Analysis and unpacking theology is great, but we must first relish the mystery of God’s love before we get into the theological nitty-gritty. We must know in the heart and the soul before we know in the head.

Jesus, A Master of the Essentials

As I said, the more you read the gospels the more you discover how Jesus was a master of the essential which led people to encounter the deep wonder and mystery of God. Quite often the scriptures say people were “amazed” or awestruck by Jesus’ preaching. That’s a movement of the soul and a bafflement of the mind.

He boiled down the entire law to just one essential commandment: Love God and love neighbour as yourself.

When the rich young man came to him and asked what he should do to live a life for God he said, sell your things and follow me.

We see in Luke 3, a precursor to Jesus’ teaching in John the Baptist’s encounter with the crowds. It’s not the water of baptism that changes you or your ancestry, it’s living a life that bears fruit, he tells them. When they ask him what they should do he tells them to give their extra coat to someone who needs one, and to give surplus food to one who is hungry. When the tax collectors ask what they should do, he says, “Collect no more than the amount prescribed for you.” And to the soldiers he says, “Do not extort money from anyone… and be satisfied with your wages.”

Could it be that simple? John’s responses seem like simple common sense. Jesus continues this pattern of preaching the essentials: love, be generous, forgive. His lived poverty was a nod to this essentialism. And a spiritual poverty embodies not only a trust in God, but a simplicity of faith; dare we even say faith like a child.

And, like in Catechesis of the Good Shepherd or in the Spiritual Exercises, Jesus offers stories that help people to gain not head-knowledge about God, but to sink into the heart-mystery of God. The parables can be interpreted in many ways, yet there’s a simplicity to them. Often great truths come in the smallest and simplest things, or in the fewest words. The simple realities of a mustard seed, a grain of wheat, water, bread, wine, oil, and light become bottomless metaphorical wells of the realities of God.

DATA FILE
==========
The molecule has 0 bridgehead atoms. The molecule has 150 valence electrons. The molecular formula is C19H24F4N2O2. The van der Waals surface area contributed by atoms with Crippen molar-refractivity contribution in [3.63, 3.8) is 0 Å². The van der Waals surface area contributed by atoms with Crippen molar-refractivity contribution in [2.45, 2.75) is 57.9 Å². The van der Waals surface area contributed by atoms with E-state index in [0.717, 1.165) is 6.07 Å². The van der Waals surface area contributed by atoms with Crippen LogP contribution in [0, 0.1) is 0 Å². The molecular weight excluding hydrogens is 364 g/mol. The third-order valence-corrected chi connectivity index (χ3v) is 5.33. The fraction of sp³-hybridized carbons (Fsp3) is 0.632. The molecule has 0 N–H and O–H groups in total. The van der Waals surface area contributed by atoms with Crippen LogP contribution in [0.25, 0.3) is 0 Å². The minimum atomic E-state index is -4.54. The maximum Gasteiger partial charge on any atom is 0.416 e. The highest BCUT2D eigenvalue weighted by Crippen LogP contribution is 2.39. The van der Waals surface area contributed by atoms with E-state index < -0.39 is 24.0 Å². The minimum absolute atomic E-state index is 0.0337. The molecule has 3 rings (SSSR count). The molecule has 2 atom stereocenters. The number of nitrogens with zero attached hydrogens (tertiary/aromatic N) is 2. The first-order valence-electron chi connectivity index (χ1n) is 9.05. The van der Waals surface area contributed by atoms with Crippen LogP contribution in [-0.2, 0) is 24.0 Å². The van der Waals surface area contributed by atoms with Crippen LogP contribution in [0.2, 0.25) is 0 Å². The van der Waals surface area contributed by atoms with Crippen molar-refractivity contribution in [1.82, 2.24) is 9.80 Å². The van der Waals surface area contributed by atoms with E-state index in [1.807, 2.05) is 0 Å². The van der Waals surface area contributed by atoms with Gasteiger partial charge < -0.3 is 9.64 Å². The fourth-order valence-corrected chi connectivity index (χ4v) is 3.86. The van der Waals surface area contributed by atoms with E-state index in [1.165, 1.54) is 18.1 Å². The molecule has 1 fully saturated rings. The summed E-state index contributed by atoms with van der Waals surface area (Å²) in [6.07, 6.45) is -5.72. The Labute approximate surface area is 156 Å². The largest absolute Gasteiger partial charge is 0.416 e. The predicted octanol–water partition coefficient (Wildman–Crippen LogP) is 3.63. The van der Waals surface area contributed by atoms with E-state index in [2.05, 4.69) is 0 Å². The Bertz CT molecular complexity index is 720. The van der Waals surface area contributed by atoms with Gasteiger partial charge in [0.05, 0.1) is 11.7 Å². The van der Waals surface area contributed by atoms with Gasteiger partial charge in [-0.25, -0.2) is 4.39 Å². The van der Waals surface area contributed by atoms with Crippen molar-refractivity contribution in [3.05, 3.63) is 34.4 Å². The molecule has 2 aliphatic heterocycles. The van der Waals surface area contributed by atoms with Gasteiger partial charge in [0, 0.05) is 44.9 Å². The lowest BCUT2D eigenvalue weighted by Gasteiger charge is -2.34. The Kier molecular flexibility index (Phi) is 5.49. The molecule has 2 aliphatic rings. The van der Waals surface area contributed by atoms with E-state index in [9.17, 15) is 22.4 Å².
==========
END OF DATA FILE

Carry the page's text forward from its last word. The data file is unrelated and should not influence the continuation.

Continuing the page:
Essentials In Your Life

In my last blog post I spoke about essential guiding principles in our lives, those essential values we hold that we organise our life around. I encouraged you to consider three, but perhaps we can name, of those three, the most essential. One helpful tool is a bento box, a simple Japanese lunch box divided into sections of different sizes. Imagine one that has three compartments, one large, one medium, and one small. Which guiding principle or value would you put in each? Which is the most essential in your life? It’s a helpful exercise. I named simplicity, sabbath, and marriage as my three main guiding values. I would likely place marriage in the largest compartment as for me that feeds everything else. Then simplicity would go in the medium-sized section since knowing how to focus on the essentials and to say no to certain things truly gives me sanity. Sabbath would be in the smallest compartment because it’s something that is really a product of my desires for both a healthy marriage and simplicity. It’s interesting that in my example one flows into the next.

How would you organise the important things in your life? What is most essential? What is most life-giving? What leads you most toward loving God and neighbour?